I received my Ph.D. in Earth and Environmental Sciences from the City University of New York. My Ph.D. training was in health and medical geography at Hunter College where I conducted my dissertation research and I worked on various health-related projects. I also have a M.P.H. degree in International Health from Tulane University and a M.A. degree in medical anthropology from Hunter College. My B.A. degree is in medical geography from the University of Minnesota and I began my career as a registered nurse in Minneapolis. My training enables me to conceptualize health and disease from a human ecological perspective to study place-based clinical (individual) and public health (population) outcomes. I teach “Geography of Health and Disease” (GEO435); “Spatial Analysis of Populations” (GEO436); and “Medical Geography and Spatial Epidemiology” (EPI/GEO819).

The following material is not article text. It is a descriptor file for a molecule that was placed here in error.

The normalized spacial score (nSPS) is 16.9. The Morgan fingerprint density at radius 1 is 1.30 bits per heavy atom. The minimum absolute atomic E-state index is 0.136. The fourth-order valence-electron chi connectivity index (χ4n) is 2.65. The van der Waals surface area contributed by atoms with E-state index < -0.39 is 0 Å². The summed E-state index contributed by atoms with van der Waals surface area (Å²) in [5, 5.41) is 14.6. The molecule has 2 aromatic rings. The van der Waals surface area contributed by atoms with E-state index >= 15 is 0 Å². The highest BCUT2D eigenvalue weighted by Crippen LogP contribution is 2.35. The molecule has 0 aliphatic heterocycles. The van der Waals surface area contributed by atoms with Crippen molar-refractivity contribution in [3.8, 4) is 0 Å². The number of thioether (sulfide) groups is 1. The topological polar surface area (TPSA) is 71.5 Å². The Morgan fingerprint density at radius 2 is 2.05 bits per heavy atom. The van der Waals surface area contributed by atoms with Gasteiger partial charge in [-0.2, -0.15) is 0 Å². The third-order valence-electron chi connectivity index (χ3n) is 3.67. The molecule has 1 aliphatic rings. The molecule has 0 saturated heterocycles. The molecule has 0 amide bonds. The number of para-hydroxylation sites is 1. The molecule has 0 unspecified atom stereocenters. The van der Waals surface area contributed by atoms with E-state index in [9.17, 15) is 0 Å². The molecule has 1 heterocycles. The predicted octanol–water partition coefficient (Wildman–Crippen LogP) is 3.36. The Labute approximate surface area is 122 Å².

My research in health and medical geography focuses on women’s health, specifically maternal and infant health. I am interested in understanding how local environments in which women live impact their health (i.e., increase the opportunity for infectious disease transmission and/or contribute to chronic diseases), which in turn, impair their pregnancies, leading to adverse maternal and infant outcomes. Most of my current research focuses on reducing maternal and infant mortality. I am studying perinatal regionalization in Michigan to improve our understanding of inpatient hospital referral patterns of high-risk African American mothers and infants. I utilize geographic information systems (GIS) and spatial epidemiological methods, including multilevel modeling to disentangle these complexities. The students who I mentor are interested in a variety of health and medical geography topics.